Low-Scoring HMOs Less Likely To Report Subsequent NCQA Quality Results, Study Finds
HMOs that receive poor scores on the National Committee for Quality Assurance's annual "report card" are at least three times more likely to withdraw their scores from public disclosure the following year, potentially misleading the public's perception of HMO quality, according to a new study, the AP/Las Vegas Sun reports (Tanner, AP/Las Vegas Sun, 9/24). For the study, published in today's Journal of the American Medical Association, researchers from Harvard University and Public Citizen's Health Research Group analyzed NCQA's annual "Quality Compass" information for 1997, 1998 and 1999, including Health Plan Employer Data and Information Set quality scores (McCormick et al., JAMA, 9/25). The study found that of the 329 HMOs that publicly disclosed their quality scores in 1997, 161, or 49%, requested that their scores remain confidential the following year. Of the 292 HMOs that allowed public score reporting in 1998, 67, or 23%, asked the NCQA not to publish their scores in 1999. NCQA-accredited HMOs -- those that have passed an on-site evaluation by the committee -- are required to submit information for grading and, since 1999, have been required to allow the information to be publicized. But non-accredited HMOs submit such data on a voluntary basis and may elect to keep the information confidential. Approximately 300 of the nation's 500 HMOs are accredited. The study found that plans with poor scores were "at least three times more likely" to request that their scores remain confidential the following year.
While the NCQA's most recent report card, released earlier this month, indicated that HMOs have made improvements on some quality issues, including patients' access to screenings and other preventive services, approximately 15% of unaccredited plans requested that their data remain private. Dr. Danny McCormick, one of the study's authors and a professor at Harvard Medical School, said that consumers have been given the impression that the report card contains both high and low scores, but "that turns out not to be the case." (AP/Las Vegas Sun, 9/24). "The selective withdrawal by lower scoring plans means that average published scores could improve even if actual quality were stable or even deteriorating. This means that the true quality of HMO care in the United States is currently unknowable," Dr. David Himmelstein, a study co-author and professor at Harvard Medical School, said (Harvard Medical School/Public Citizen release, 9/24). The study concludes that voluntary reporting of HEDIS quality scores is "ineffective," and "[r]eporting and public disclosure of HEDIS and other meaningful quality data by HMOs should be mandatory" (JAMA, 9/25). NPR's "All Things Considered" yesterday reported on the HMO quality reports (Neighmond, "All Things Considered," NPR, 9/24). The full segment is available in RealPlayer online.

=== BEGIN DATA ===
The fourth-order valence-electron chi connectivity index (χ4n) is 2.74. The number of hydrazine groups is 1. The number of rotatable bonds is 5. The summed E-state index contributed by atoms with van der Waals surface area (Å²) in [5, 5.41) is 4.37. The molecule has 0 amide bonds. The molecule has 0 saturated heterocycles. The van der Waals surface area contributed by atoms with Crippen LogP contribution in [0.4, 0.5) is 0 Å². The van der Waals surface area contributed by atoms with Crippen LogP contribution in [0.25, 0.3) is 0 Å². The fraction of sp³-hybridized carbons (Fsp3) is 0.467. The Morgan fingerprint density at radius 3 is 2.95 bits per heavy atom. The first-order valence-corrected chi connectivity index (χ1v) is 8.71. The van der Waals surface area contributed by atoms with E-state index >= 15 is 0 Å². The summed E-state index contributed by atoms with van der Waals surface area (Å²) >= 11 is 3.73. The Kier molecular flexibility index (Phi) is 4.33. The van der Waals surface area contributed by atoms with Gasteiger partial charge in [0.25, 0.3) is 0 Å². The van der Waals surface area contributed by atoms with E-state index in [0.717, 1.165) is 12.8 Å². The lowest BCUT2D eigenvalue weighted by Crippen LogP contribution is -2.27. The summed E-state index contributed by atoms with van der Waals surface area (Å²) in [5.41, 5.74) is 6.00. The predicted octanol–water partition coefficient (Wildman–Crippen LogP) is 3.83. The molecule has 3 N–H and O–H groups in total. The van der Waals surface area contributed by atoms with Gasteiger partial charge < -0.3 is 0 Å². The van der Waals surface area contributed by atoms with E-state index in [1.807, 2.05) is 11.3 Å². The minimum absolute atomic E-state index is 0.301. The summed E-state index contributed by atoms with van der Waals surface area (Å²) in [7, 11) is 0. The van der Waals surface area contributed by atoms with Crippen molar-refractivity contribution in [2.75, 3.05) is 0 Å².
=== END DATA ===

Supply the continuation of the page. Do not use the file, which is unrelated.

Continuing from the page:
Consumers "who depend on health care have a right to know how good that care is," and providers and insurers "have a duty to tell them," Dr. Donald Berwick, president and CEO of the Boston-based Institute for Healthcare Improvement, writes in an accompanying JAMA editorial. According to Berwick, patients' right to confidentiality "conveys no right to secrecy about performance among those who give them care." Berwick writes that public reporting of quality scores must become "the convention, not the exception." To that end, Berwick makes the following suggestions:
- Employers and government purchasers of health care should require health plans to regularly report to the public on their performance.
- CMS should restart a program through which hospitals report mortality rates and other performance measures annually.
- Officials should develop a process by which large medical group practices and clinics can report quality scores.
- The NCQA's Quality Report should be maintained and improved.